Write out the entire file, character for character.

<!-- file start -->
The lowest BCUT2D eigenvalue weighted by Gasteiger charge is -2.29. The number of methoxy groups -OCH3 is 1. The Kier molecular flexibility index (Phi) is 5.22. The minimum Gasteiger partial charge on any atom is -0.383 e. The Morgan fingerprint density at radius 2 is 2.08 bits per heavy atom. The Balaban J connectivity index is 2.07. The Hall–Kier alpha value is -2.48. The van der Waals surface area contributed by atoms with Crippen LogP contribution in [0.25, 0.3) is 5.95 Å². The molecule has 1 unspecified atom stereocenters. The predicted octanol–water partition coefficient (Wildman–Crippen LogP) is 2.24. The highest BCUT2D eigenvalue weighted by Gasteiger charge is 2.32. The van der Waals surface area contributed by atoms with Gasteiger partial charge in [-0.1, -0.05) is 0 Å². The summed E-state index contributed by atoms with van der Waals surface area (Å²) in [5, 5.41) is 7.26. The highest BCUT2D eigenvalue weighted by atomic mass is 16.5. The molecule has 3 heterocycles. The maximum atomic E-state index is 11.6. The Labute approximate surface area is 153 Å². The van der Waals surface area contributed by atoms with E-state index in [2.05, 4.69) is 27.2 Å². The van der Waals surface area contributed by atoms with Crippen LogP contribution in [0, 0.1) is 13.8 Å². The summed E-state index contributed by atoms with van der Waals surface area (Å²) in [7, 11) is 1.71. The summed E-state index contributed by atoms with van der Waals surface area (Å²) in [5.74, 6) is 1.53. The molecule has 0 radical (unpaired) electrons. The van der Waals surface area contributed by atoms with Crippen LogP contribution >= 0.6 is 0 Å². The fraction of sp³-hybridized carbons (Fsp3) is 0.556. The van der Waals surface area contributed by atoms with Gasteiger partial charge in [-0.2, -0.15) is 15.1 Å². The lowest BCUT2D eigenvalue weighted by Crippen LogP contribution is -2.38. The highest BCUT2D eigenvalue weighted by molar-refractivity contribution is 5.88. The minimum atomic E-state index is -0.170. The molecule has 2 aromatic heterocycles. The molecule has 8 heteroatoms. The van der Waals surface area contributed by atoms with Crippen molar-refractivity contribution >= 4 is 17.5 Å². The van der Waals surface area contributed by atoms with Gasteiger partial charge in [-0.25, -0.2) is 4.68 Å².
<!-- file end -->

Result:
The lowest BCUT2D eigenvalue weighted by Gasteiger charge is -2.29. The number of methoxy groups -OCH3 is 1. The Kier molecular flexibility index (Phi) is 5.22. The minimum Gasteiger partial charge on any atom is -0.383 e. The Morgan fingerprint density at radius 2 is 2.08 bits per heavy atom. The Balaban J connectivity index is 2.07. The Hall–Kier alpha value is -2.48. The van der Waals surface area contributed by atoms with Crippen LogP contribution in [0.25, 0.3) is 5.95 Å². The molecule has 1 unspecified atom stereocenters. The predicted octanol–water partition coefficient (Wildman–Crippen LogP) is 2.24. The highest BCUT2D eigenvalue weighted by Gasteiger charge is 2.32. The van der Waals surface area contributed by atoms with Gasteiger partial charge in [-0.1, -0.05) is 0 Å². The summed E-state index contributed by atoms with van der Waals surface area (Å²) in [5, 5.41) is 7.26. The highest BCUT2D eigenvalue weighted by atomic mass is 16.5. The molecule has 3 heterocycles. The maximum atomic E-state index is 11.6. The Labute approximate surface area is 153 Å². The van der Waals surface area contributed by atoms with E-state index in [2.05, 4.69) is 27.2 Å². The van der Waals surface area contributed by atoms with Crippen LogP contribution in [0, 0.1) is 13.8 Å². The summed E-state index contributed by atoms with van der Waals surface area (Å²) in [7, 11) is 1.71. The summed E-state index contributed by atoms with van der Waals surface area (Å²) in [5.74, 6) is 1.53. The molecule has 0 radical (unpaired) electrons. The van der Waals surface area contributed by atoms with Crippen LogP contribution >= 0.6 is 0 Å². The fraction of sp³-hybridized carbons (Fsp3) is 0.556. The van der Waals surface area contributed by atoms with Gasteiger partial charge in [-0.2, -0.15) is 15.1 Å². The lowest BCUT2D eigenvalue weighted by Crippen LogP contribution is -2.38. The highest BCUT2D eigenvalue weighted by molar-refractivity contribution is 5.88. The minimum atomic E-state index is -0.170. The molecule has 2 aromatic heterocycles. The molecule has 8 heteroatoms. The van der Waals surface area contributed by atoms with Crippen molar-refractivity contribution >= 4 is 17.5 Å². The van der Waals surface area contributed by atoms with Gasteiger partial charge in [-0.25, -0.2) is 4.68 Å².